by Virginia Baricalla,Cristina Sibona & Valentina Cagnasso & Marina Sacchetto
Bossolasco-Murazzano Comprehensive Institute
The Bossolasco-Murazzano Comprehensive Institute is composed of seven nursery schools, six primary schools, and four lower secondary schools for students aged 3 to 13 years old. It is in Alta Langa, a picturesque rural area in northwestern Italy famous for its natural beauty. The area is characterized by small villages scattered on the hillsides cultivated with hazelnuts and grapes or covered by woods.
The school aims to preserve the territory’s identity, where ancient farming traditions still survive and people live close to nature. The Institute also aims to promote practices related to environmental sustainability and strengthen the community as a place for growth and stimulation to become active protagonists.
Outdoor education and experiential teaching activities are crucial for our organization since they encourage students to immerse themselves actively in the territory and promote their psychophysical well-being, helping them manage stress and supporting their growth.
The experimentation of the concept of naturalistic intelligence and its practice in some classes of the school through this Erasmus+ Nature Intelligence project will favor teachers’ reflection on the best teaching approaches to develop in students a genuine connection with nature.
This will lead to a refinement of outdoor educational activities and bring students closer to their territory, promoting awareness of the beauty and importance of the landscape. In perspective, there could also be a reduction in migration from mountain contexts to urban ones.
Participation in Erasmus+ NI is consistent with the experimentation of our curriculum and, in particular, with a discipline called “Pride Place ”developed with the participation of the Institute in the Erasmus+ Pride of Place 2018-2020, and thanks to the numerous educational and training activities aimed at implementing the practice of outdoor learning in our school, including Erasmus mobility to Finland and Sweden in the years 2018-2019 and 2022-2023.
At the Bossolasco-Murazzano Institute, an activity highly appreciated by primary and lower secondary school classes is that of the vegetable garden, particularly the “Joyful Vegetable Garden” project: an excellent example of how naturalistic intelligence can be developed in a fun and engaging way. By studying, observing, and then planting with their own hands seeds donated by some local farmers who had kept them for generations, students had the opportunity to learn about the growth processes of plants and how biodiversity can be preserved. Furthermore, the activity allowed them to learn many things about endangered species, such as the Spanish bean, which in the past was a source of income for the population of one of the surrounding villages.
The collaboration with Mrs. Fiorella Rapalino has made it possible to carry out this project by using her vegetable garden, which is located near the school and fully available to the students. During winter, the children sowed chard and valerian, watering them and monitoring their growth. In the spring, they harvested the valerian and, together with Mrs. Fiorella, prepared a healthy and tasty snack: by adding hard-boiled eggs from the chickens living near the vegetable garden and oil from nearby Liguria, they made a salad that also has a symbolic value because it was the one that farmers prepared with the arrival of spring to detoxify after the harsh winter, during which they mostly ate polenta, pork sausages, dried chestnuts, and cabbages.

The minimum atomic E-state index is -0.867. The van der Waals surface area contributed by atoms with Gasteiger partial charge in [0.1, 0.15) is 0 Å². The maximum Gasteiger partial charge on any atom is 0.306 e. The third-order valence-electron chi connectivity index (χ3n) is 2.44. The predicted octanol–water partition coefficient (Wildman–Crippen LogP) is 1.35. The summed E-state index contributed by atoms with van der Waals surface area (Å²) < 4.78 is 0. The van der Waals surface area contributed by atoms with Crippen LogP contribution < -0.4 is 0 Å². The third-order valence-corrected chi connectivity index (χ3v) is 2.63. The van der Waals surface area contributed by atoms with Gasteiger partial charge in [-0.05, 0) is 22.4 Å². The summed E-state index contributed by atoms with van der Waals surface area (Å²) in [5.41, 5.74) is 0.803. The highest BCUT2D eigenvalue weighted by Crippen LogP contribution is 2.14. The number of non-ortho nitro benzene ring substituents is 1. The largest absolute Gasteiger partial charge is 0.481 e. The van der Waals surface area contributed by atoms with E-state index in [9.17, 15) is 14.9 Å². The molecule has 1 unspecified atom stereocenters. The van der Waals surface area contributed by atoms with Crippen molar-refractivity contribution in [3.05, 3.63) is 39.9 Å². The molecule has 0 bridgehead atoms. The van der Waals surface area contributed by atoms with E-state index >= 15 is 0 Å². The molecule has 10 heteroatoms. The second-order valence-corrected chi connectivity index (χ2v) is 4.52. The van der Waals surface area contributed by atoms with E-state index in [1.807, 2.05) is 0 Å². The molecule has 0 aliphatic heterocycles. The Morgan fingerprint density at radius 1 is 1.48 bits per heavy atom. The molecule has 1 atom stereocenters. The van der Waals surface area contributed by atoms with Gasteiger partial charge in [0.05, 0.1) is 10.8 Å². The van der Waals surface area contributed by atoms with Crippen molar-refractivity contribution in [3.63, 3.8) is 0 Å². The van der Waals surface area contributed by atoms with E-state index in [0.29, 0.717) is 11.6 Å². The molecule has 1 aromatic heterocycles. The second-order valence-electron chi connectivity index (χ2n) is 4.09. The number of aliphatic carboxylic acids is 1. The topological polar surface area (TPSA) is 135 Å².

This activity has offered a unique and engaging experience for the students, who have had the opportunity to taste new foods and increase their knowledge about plants and the nature surrounding us. Moreover, the vegetable garden has created an environment of cooperative learning and knowledge sharing, helping the children develop naturalistic skills and respect for the environment.
The experience of the “Joyful Vegetable Garden” has helped the students strengthen their naturalistic intelligence by celebrating food and nature. By tasting the fruits of their labor, the children have created a deeper connection with the food and the land from which it comes, developing a sense of gratitude for nature’s gifts.
Furthermore, working in the vegetable garden can also have a spiritual aspect, as it promotes respect for the environment and the importance of balance and conservation of nature: it makes one feel more deeply connected to the natural elements and their cycles, clears the mind and opens it up to welcome novelty and diversity. Teachers can also use the vegetable garden activity to discuss with students the importance of healthy food and conscious dietary choices, sensitizing them to the impact of their choices on the planet and personal and global health.
The Bossolasco-Murazzano Comprehensive Institute is committed to preserving the territory’s identity and promoting sustainable practices and outdoor education through engaging and fun student activities. Participation in the Erasmus Plus project to develop naturalistic intelligence and collaboration with Mrs. Fiorella Rapalino in the “Joyful Vegetable Garden” activity are just a few examples of how the school effectively pursues these objectives.